09/23/2003 11:00PM

When races ran here


When you think about horse racing in Las Vegas, you probably envision the city's race books, which are basically simulcast centers with bettors watching televised images of horses running at tracks elsewhere.

But that wasn't always the case.

Friday marks the 50th anniversary of perhaps the most widely anticipated day in local horse racing history. On Sept. 26, 1953, the Las Vegas Park Race Track held its grand opening after numerous delays. In fact, it had tried to conduct its first day of racing on Sept. 4, but the tote system failed.

Las Vegas Park Race Track was located where the Las Vegas Hilton and Las Vegas Country Club now sit, just east of the resorts at the north end of the Strip and within walking distance of the Sahara, Thunderbird, and Last Frontier. The plant was said to rival any in the country, with the grandstand, clubhouse, and turf club overlooking a circular paddock. In fact, it was called "Saratoga of the West" and the original dreams were that it would be among the premier winter meets in the nation.

Other reasons for the failed Sept. 4 pre-opening was that Del Mar didn't close until Sept. 10 and the weather was still too hot for racing in the desert. But by Sept. 26, Del Mar horses were shipping to Las Vegas and the weather had broken.

Some of the top Thoroughbreds of the day were stabled here, including Blue Reading, who had 14 stakes victories.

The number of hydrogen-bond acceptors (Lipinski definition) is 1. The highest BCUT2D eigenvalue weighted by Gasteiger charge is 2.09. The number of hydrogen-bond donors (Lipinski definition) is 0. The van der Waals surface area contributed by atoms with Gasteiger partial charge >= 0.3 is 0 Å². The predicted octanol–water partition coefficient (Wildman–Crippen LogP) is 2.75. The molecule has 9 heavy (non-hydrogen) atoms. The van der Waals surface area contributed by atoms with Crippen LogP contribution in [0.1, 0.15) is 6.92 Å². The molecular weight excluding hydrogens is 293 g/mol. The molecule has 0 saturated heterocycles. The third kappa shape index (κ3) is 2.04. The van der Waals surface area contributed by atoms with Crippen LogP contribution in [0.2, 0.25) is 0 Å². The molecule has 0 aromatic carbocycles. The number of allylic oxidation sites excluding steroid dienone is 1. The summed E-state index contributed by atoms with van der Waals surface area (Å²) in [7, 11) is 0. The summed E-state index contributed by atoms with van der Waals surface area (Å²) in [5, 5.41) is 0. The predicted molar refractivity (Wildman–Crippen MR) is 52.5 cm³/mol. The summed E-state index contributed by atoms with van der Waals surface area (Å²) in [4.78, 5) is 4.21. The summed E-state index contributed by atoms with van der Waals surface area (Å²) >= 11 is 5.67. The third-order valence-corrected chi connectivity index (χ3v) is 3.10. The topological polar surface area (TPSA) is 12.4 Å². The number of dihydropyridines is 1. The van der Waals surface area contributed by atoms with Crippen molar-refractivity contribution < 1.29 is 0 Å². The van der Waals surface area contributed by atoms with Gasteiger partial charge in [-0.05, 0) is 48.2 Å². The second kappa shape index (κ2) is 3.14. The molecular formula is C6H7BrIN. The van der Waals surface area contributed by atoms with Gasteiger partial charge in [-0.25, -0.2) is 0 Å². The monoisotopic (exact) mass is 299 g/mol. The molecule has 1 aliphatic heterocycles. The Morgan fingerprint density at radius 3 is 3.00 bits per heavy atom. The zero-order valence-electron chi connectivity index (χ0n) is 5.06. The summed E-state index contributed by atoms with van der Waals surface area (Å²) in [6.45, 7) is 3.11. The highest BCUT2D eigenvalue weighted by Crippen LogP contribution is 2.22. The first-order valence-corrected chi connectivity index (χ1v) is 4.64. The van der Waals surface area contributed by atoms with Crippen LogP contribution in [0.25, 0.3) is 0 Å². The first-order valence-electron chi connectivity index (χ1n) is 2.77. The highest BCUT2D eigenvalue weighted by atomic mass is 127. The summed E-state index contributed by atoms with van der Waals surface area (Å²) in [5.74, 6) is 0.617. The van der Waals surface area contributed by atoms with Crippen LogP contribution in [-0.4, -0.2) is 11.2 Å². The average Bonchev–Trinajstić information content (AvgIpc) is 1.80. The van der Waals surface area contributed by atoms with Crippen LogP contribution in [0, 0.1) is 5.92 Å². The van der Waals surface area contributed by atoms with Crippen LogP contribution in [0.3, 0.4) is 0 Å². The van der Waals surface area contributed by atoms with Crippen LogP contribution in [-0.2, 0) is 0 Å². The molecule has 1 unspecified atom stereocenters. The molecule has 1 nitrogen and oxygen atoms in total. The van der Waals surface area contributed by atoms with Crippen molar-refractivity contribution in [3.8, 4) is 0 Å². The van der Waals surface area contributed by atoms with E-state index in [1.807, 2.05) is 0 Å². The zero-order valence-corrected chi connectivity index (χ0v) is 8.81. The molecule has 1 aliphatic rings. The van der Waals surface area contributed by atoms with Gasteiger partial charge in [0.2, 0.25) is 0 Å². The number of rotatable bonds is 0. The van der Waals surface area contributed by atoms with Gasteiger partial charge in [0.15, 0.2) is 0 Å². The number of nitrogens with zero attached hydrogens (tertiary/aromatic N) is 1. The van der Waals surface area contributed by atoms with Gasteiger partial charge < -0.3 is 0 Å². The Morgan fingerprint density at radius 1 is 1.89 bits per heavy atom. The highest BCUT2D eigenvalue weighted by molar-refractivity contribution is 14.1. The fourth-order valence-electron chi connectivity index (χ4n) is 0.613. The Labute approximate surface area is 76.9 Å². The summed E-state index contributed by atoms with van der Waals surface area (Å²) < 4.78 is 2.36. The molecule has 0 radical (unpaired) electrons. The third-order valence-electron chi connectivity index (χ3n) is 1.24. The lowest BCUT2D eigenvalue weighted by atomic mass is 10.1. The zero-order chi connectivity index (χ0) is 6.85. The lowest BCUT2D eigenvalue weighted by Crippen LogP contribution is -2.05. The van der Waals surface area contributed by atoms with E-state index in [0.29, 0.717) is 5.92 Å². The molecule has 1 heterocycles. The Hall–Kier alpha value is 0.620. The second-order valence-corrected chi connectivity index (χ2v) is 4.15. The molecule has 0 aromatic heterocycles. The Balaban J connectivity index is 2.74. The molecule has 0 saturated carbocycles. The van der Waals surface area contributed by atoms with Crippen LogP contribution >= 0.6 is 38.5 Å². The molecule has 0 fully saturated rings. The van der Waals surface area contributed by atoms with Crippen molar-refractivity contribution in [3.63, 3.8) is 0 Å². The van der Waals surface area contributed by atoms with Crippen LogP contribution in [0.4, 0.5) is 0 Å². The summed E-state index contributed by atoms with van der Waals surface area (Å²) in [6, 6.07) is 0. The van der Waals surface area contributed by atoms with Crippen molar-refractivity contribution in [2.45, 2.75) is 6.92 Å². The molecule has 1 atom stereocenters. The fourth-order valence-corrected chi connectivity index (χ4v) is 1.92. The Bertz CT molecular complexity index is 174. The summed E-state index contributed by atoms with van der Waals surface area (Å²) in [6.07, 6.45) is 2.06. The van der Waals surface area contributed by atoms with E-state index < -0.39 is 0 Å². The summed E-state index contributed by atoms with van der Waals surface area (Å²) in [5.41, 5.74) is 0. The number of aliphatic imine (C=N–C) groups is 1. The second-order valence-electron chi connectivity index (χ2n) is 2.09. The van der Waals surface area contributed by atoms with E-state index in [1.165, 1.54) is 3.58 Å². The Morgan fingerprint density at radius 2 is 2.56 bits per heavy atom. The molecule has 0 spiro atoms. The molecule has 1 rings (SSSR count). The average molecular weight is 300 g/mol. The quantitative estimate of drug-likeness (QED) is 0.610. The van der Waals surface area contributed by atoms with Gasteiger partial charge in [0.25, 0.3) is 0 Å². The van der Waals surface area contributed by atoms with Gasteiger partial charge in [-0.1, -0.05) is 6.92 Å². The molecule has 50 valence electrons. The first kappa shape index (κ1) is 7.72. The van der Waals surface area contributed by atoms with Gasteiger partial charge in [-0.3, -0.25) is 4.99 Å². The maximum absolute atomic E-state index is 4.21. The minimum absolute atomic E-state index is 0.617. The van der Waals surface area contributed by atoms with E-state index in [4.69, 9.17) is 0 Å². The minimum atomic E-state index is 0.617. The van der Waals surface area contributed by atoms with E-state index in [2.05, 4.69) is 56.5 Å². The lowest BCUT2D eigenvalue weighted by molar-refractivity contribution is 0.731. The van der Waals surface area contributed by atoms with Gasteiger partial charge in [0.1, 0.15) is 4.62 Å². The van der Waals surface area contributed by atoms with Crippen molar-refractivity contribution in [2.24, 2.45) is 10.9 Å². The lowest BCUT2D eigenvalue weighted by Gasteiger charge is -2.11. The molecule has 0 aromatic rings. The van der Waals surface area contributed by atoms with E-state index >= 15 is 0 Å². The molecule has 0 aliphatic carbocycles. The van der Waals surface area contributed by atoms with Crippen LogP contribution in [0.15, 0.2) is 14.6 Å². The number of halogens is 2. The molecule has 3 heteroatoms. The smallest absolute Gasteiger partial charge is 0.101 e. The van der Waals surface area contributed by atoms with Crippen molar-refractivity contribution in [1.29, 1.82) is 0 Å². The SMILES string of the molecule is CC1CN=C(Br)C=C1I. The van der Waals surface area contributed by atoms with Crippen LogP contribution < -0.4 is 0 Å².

Opening day was a social if not economic success and had a Hollywood premiere-type feel. On hand were actors Cary Grant and Jimmy Durante, and singer Johnnie Ray. The parking lot, with 5,000 spaces, was overflowing with traffic backed up for miles around. Cars were left on the side of the roads, as racing fans walked to the grandstand to see the races and bet through a new tote system.

Clubhouse admission was $1, and the turnstiles accepted silver dollars. But it shouldn't surprise anyone that people were coming to the track with silver dollars. In 1995, Prairie Meadows was proclaimed as the first track in America to get slot machines, but Las Vegas Park beat it by more than 40 years. There were 165 one-armed bandits for the fans to play between the races.

Unfortunately, the track failed miserably. A story in the Las Vegas Playground magazine in 1962 claimed the operation lost $150,000 in its first six days of operation. During its existence, the Playground article said, there were problems with strikes, delays, scandals, and kited checks.

The article said: "A climax was reached with the sensational disclosures of embezzlement and fraud which result in criminal charges being lodged against track president Joe Smoot and several officers."

According to a 2000 book by Eugene Moehring, titled "Resort City in the Sun Belt," the casinos didn't support the track because they saw it as a threat to their profits. The track opened and closed in fits and starts over the ensuing years - sometimes racing only two days a week or suspending operations for a week or two at a time.

The track went bankrupt in the mid-1950's and was bought by Joe W. Brown, who sold some of the land to the city to build the Convention Center and the Las Vegas Country Club. In 1966, the rest of the land was sold to a young casino mogul named Kirk Kerkorian, who broke ground on The International, which when it opened in 1969 was the largest hotel in the world. Kerkorian sold The International to the Hilton Corporation in 1970, using the proceeds to build the original MGM Grand Hotel and parlay that into his current MGM Mirage empire, and the name was changed to the Las Vegas Hilton in 1971.